Stefanie Van de Peer

The African road movies of Khouribga

 

The films of the Khouribga International African Film Festival were diverse across nations, cultures, languages, themes, aesthetics, production models… Yet out of 14 films in competition, 3 were clear “African road-movies” – Frontières by Apolline Traoré (Burkina-Faso, 2017), The Train of Salt and Sugar by Licinio Avezedo (Mozambique , 2016) and Hayat by Raouf Sebbahi (Morocco, 2016) – taking the viewers across changing landscapes as they follow the challenging journeys of the protagonists. What is novel here is that the road movie no longer shows the journey of a single protagonist or two trying to either find or lose themselves, but of an entire community sharing one mode of transportation, each group with its own dynamics and finding a form of solidarity by the end of the film.

Hayat

The three films offer three distinct variations on the road movie genre, and feature different modes of public transportation on the African continent (obviously a train in The Train of Salt and Sugar; a bus in Hayat (Life); a string of buses in Frontiers). Each long journey allows for a binary shot/counter shot visual structure providing an intimate look into individual character development on the bus or train as well as sweeping vistas of the outside landscapes and/or nations traversed. The human dimension of each character (framed by inside/outside shots, individual and collective positions, the familiar and the alien, the infinitely small and the infinitely large) is thus constantly highlighted in its progress.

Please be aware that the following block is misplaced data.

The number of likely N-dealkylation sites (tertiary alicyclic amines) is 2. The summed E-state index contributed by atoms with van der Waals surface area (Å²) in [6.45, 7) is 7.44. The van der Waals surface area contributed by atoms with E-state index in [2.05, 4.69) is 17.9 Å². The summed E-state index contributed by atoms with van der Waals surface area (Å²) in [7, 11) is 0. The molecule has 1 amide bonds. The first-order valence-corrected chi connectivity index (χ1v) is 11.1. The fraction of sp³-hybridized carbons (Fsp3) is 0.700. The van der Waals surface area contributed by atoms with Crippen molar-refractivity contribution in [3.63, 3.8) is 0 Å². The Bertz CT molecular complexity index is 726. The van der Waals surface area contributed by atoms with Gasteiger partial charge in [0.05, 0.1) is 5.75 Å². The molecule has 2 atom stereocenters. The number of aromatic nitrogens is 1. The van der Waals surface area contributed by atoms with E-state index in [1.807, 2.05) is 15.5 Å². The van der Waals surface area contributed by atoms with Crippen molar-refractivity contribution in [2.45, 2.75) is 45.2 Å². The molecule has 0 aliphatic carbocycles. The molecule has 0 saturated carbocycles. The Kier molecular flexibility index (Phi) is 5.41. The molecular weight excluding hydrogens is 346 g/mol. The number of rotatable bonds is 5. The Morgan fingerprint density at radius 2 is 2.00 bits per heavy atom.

Sebbahi’s use of the bus in Hayat has a whiff of Georges Pérec’s use of the fictitious Parisian building in his novel La Vie mode d’emploi (1978), showing diverse lives parallel to one another, at times bumping into each other in one locus. Yet, the bus moves across the country, and so do its individual characters, from one spatial (at times ethical) initial position to a modified one in the end. Hence, the hypocritical religious character is unmasked for who he really is; a woman becomes a mother on the side of the road; the bus driver becomes a little more patient… here, it is not so much national unity that is stressed as national diversity: every single traveler makes a piece of Moroccan society’s variegated jig-saw puzzle, and everyone moves towards a better comprehension – or at least tolerance – of the other. The film is funny and moving in turn and has an easy-going rhythm. The tone of its well-written script is closer to that of an intimate comedy than to the epic narrative of The Train of Sugar and Salt.

Train of Salt and Sugar